The Beautiful Hospital

In "House," impossibly gorgeous physicians miraculously diagnose rare diseases in every episode. Where I work as a nurse, in the Ordinary Hospital, sometimes there's not even a doctor in the house.


Sallie Tisdale
April 4, 2007 3:13PM (UTC)

Like a lot of people who work in healthcare -- I'm a nurse -- I started watching "House" because of the mysterious diseases involved. Everyone loves a rare disease. And I was perversely charmed by the title character's nastiness. House says the kind of things I sometimes want to say -- mostly, to doctors. (Dr. Weber: "I know I know you." House: "Sure you do, Dick." Weber: "The name's Phillip." House: "Oh, my bad. Something to do with your face. I always think your name is Dick.") I kept watching in spite of his flamingly litigious behavior: He calls one patient "Mrs. Nympho" and says of a Chinese woman, "Not the sharpest chopstick in the drawer, is she?" I watched for a whole season, in spite of knowing that the crude passes, Internet porn and Vicodin addiction meant that any doctor like him would be both bankrupt and imprisoned.

But I'm frustrated now. I call "House's" world the Beautiful Hospital. There are the wide, bright hallways, miles of floor-to-ceiling glass, and the many private, luxurious patient rooms (none of which appear to belong inside the hulking brick institution seen in the bird's-eye credits). Mostly it is a Beautiful Hospital because it is staffed almost entirely by a trio of gorgeous and impossibly brilliant physicians. No one else works at the Beautiful Hospital except a few secondary gorgeous and brilliant doctors and an ever-changing cast of extras whose only job is walking down the hallways in scrubs.

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By my incomplete count, the three handsome doctors who work under House -- Cameron, Chase and Foreman -- all sadly lacking a sense of humor, are educated in the entire gamut of medical specialties, from brain surgery to dermatology to obstetrics. Their patients have diseases like adrenoleukodystrophy, cervical spondylosis and Miller-Fisher syndrome; a surprising number wind up getting experimental surgeries, organ transplants and drugs not on the FDA-approved list. (On "House," the correct diagnosis always follows a lot of wrong ones and the patient's near death at the hands of the brilliant diagnosticians.)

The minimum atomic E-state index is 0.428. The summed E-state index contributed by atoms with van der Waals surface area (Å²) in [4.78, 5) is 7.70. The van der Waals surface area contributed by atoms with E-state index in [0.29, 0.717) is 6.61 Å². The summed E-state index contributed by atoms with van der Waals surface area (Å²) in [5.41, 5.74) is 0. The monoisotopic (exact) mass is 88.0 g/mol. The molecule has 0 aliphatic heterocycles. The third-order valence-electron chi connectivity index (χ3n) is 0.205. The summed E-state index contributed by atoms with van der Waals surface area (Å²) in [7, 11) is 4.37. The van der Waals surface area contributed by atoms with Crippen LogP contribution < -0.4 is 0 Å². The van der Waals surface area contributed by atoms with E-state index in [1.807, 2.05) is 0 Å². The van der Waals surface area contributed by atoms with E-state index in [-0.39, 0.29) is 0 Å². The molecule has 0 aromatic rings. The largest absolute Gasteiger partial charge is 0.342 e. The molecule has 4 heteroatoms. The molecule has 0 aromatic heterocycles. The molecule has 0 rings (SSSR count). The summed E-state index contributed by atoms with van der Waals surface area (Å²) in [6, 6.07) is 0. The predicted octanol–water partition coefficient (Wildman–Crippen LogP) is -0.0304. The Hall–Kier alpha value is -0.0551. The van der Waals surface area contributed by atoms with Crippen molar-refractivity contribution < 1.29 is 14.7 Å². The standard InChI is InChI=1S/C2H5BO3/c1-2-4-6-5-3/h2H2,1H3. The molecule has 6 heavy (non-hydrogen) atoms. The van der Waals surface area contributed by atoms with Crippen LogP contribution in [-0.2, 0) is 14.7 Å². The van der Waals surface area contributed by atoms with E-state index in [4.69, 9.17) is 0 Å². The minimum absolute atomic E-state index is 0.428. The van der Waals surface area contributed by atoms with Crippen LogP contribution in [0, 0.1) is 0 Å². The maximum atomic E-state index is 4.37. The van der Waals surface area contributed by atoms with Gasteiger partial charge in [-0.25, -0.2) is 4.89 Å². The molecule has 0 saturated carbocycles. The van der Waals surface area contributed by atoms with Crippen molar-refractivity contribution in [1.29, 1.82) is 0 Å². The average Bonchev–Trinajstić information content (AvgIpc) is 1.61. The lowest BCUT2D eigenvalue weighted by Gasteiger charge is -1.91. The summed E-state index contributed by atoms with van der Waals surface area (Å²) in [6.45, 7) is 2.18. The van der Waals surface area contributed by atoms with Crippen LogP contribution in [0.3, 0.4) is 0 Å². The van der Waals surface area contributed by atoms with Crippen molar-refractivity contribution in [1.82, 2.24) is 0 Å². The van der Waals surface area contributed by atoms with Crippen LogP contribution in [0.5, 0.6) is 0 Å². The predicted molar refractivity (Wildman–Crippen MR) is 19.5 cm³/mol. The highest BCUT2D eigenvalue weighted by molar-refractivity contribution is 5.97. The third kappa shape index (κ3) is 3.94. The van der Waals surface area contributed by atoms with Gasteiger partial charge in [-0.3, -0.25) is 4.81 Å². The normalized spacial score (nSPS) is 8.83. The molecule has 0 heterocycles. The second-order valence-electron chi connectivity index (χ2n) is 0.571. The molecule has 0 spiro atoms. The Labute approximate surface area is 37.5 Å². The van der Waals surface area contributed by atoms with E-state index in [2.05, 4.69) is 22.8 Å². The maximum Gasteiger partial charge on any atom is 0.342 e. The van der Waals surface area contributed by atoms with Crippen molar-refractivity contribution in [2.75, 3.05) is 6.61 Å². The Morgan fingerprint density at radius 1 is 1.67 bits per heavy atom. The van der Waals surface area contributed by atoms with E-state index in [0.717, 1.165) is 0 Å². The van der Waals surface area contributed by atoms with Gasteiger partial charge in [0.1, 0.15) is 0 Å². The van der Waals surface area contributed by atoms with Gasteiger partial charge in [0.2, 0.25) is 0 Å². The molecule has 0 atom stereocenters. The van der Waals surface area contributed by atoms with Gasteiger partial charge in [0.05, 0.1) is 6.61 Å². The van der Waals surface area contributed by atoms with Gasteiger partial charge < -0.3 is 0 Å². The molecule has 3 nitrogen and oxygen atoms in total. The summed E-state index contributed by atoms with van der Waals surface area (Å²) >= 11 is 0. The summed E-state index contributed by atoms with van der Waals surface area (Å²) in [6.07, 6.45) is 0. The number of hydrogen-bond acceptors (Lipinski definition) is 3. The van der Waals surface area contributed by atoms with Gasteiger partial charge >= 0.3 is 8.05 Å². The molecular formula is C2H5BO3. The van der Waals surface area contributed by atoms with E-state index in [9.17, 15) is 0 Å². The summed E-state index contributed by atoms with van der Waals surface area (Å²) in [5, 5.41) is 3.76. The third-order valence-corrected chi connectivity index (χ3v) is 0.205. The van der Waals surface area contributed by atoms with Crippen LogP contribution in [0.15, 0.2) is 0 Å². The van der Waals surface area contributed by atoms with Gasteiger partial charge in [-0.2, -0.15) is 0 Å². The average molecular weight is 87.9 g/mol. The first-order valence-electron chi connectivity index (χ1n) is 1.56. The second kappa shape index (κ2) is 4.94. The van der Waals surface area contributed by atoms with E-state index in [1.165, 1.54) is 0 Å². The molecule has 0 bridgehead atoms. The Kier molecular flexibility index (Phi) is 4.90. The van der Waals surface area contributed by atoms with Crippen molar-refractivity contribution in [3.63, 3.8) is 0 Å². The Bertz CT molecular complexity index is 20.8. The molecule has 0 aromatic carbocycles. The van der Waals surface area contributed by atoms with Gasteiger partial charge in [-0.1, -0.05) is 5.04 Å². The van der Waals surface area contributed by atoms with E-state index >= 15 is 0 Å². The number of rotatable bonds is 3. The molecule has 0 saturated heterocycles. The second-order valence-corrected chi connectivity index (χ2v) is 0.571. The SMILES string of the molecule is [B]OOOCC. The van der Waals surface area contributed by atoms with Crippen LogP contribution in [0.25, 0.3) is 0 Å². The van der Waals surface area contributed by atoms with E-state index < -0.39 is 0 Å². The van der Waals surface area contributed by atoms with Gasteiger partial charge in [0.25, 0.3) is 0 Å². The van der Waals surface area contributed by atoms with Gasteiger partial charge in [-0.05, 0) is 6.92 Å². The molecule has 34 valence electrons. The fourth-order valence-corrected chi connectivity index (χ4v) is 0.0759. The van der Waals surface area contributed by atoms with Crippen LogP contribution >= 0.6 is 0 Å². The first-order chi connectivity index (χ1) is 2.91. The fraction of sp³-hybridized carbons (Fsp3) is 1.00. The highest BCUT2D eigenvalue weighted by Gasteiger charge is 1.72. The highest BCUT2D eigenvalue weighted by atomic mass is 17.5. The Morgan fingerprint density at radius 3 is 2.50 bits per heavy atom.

They are also trained as phlebotomists, bacteriologists, geneticists, nurses (all specialties), pharmacists, a three-person advanced cardiac life support team, CT technologists, radiologists, MRI technologists, hyperbaric chamber technicians, respiratory therapists, social workers, epidemiologists, substance abuse counselors, polysomnographic technologists, organ transplant coordinators, immunologists, chaplains, pathologists and private detectives. The last stems from their weekly unauthorized and wholly illegal forays into the garbage cans, dresser drawers and bathroom cabinets of their patients, a behavior I have never actually seen a doctor engage in before.

I'm surprised they don't fix the air conditioning as well, but I guess they have to delegate something.

Last week, I worked an evening shift at the hospital. I had four patients under my care in the oncology unit where I have worked for several years. One, struggling with a tumor in his liver, merely had the problems of pain control and nausea with which I am intimately familiar. Another was a woman in her 70s dying of kidney failure. (Many of the hospital's dying patients are transferred to our unit for their last days.) A man in his 40s had severe abdominal pain of unknown origin and was going through tests. An elderly man was slowly recovering from the severe side effects of the treatment of his renal cell cancer.